Touji stared at the unconscious form of Hikari, unsure of what to say or do. He'd been told of what had happened after he had died. By all accounts, the sleeping spell Hikari was under should have worn off long ago. Yet, the young Queen had yet to awaken.

Touji sat by her aide and after some hesitation, took one of her hands in his. That wasn't improper or anything, right?

"Hey..." he awkwardly said. "I'm back."

Her hand felt small and delicate in his. Warm too. It was reassuring, somewhat. At least it didn't feel dead.

She didn't react.

Touji stared at her for a moment.


He felt anger rising at the absurdity of the situation. He'd come back from the dead only to find the girl he loved like this?

"Damnit Hikari! Wake up already! I came back, so ya better keep yer promise!"


Frustrated, Touji went on, describing in detail what he intended to do after the kiss she's promised him. It was probably for the best that her mother wasn't around.

Still nothing. This girl was so infuriating!

"Marry me!"


Touji blinked. He felt Hikari's hand weakly squeeze his back, while her eyes fluttered open.

He stared at her speechless, before grabbing her small body in a fierce bone crushing hug.


Touji didn't know whether laugh or cry of joy.


An Evangelion inspired fantasy elsewhere story
Based on characters created by and copyright GAINAX

Co-written by Alain Gravel and Darren Demaine


Captain Jori's bad week was finally looking up. Being a pirate captain in the Zo Han – the Hateful Sails — was not the easiest way to make a living, but he'd always accepted the harsh life of a pirate with what he felt was well deserved stoicism. The last week had tested that fortitude, but he felt stronger for the challenge.

He blamed a good part of his problems on that damn red-headed Captain Marika of the pirate ship Bentenmaru. Newly made captain, she had taken it upon herself to raid other buccaneers in total contradiction to proper pirate etiquette. He'd have thrown that red-headed bitch down and taught her a thing or two... if she hadn't scared most of the other pirate captains straight. In fact, the Bentenmaru had chased Captain Jori's own three-ship flotilla from the open sea and forced them to stay near their home base along the northern coast of Japan. And so they were stuck in the local area, away from profitable shipping lanes.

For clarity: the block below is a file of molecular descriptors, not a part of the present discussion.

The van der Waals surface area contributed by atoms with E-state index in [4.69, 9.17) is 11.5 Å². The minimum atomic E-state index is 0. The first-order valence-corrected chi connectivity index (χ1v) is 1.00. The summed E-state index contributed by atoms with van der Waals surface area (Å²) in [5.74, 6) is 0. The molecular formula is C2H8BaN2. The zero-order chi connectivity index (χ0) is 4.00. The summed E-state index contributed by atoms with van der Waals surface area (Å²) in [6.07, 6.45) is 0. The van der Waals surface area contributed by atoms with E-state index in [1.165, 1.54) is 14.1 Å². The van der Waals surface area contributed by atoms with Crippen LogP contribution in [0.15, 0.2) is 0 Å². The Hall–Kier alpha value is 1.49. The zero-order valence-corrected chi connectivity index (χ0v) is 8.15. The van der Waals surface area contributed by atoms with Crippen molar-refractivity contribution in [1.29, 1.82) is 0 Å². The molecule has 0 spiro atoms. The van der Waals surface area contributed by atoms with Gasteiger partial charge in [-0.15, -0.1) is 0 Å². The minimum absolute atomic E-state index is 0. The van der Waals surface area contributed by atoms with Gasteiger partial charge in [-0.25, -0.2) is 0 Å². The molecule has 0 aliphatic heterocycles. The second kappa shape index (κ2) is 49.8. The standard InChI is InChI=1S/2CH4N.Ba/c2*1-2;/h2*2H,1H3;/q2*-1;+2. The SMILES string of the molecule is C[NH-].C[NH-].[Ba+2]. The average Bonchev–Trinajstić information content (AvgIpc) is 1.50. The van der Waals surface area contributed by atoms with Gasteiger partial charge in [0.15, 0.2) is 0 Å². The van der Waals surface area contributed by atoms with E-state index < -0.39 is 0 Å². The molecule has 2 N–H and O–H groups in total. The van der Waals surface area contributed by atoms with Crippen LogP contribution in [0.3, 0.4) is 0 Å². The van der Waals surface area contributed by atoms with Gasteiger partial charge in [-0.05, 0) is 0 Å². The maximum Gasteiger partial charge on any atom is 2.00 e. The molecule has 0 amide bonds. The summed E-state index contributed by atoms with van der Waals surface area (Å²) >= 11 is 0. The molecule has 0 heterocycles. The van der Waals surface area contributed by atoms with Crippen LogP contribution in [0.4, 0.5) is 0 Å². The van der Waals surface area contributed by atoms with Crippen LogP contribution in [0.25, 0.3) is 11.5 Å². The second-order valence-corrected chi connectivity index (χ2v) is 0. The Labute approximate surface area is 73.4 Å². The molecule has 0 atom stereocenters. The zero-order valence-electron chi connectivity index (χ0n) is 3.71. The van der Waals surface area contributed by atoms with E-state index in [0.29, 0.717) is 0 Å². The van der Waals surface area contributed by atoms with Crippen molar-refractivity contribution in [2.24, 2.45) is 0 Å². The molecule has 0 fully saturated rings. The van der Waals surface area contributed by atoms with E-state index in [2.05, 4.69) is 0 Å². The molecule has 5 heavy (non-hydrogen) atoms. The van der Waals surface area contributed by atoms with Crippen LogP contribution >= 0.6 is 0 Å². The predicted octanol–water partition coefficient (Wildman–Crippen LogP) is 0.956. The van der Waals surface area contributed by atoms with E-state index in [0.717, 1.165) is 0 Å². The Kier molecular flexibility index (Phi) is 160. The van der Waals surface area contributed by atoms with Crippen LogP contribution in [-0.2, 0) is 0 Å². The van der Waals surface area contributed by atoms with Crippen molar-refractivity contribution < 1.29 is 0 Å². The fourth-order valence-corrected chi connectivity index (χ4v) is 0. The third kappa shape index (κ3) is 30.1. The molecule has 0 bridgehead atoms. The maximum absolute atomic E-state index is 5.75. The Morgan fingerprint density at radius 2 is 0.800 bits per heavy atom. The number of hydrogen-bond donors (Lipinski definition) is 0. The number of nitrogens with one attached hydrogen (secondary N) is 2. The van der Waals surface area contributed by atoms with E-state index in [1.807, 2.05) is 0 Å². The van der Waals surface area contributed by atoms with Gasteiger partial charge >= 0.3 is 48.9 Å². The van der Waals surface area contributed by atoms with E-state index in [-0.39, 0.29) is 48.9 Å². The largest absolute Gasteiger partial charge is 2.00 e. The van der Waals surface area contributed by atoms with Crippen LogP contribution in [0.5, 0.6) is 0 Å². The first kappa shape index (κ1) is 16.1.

This did not make his crew happy, and dealing with unrest was never easy. Worse, the weather these past few days had turned nasty with the strangest storms appearing over the island of Japan. It had been witch weather, further unnerving his superstitious sailors. Finally a terrible storm had appeared just yesterday, a monstrous beast with red-tinged lightning, winds like banshees, and what looked like terrible spirits moaning in the cloud cover. In desperation Captain Jori had ordered his three ships to land, and then in the furiously swelling seas had all crew go ashore. Although he had told no one, he had been afraid to stay on the ships fearing the unnatural weather would take them to the bottom.

But now, dawn had broken on the following day. The storm that pounded them that night had vanished like a drunken dream. The sky was clear, the winds coming off the land were strong, and the crew had caught a few rabbits for breakfast. Things, Captain Jori decided, were looking up.

Things got even better when he spied a lone figure approaching along the beach. It was a young woman, only a few years into womanhood, who had wrapped herself in what looked like some cast-off curtain or sail. She was stunningly beautiful, with long red hair, bright blue eyes and a face to make a sailor weep with joy. She clutched the tattered fabric around her with one hand and loosely held a red-tinted sword in the other. She looked around somewhat confused, but still made towards Jori. Around them, pirates had noticed her and started to gawk or whistle, breakfast temporary forgotten.

Jori advanced towards the girl, giving her a bright grin. "Greetings, m'lady. You are a sight that only a sailor surrounded by salty dogs could truly appreciate." Damn, but that ratty old cloth she wore made it obvious she had nothing on underneath.

The girl looked around, but didn't reply. She took in the captain, the jeering sailors, and the three ships sitting peacefully at anchor. A strong wind pulled at their rigging, almost demanding they take to the open waters.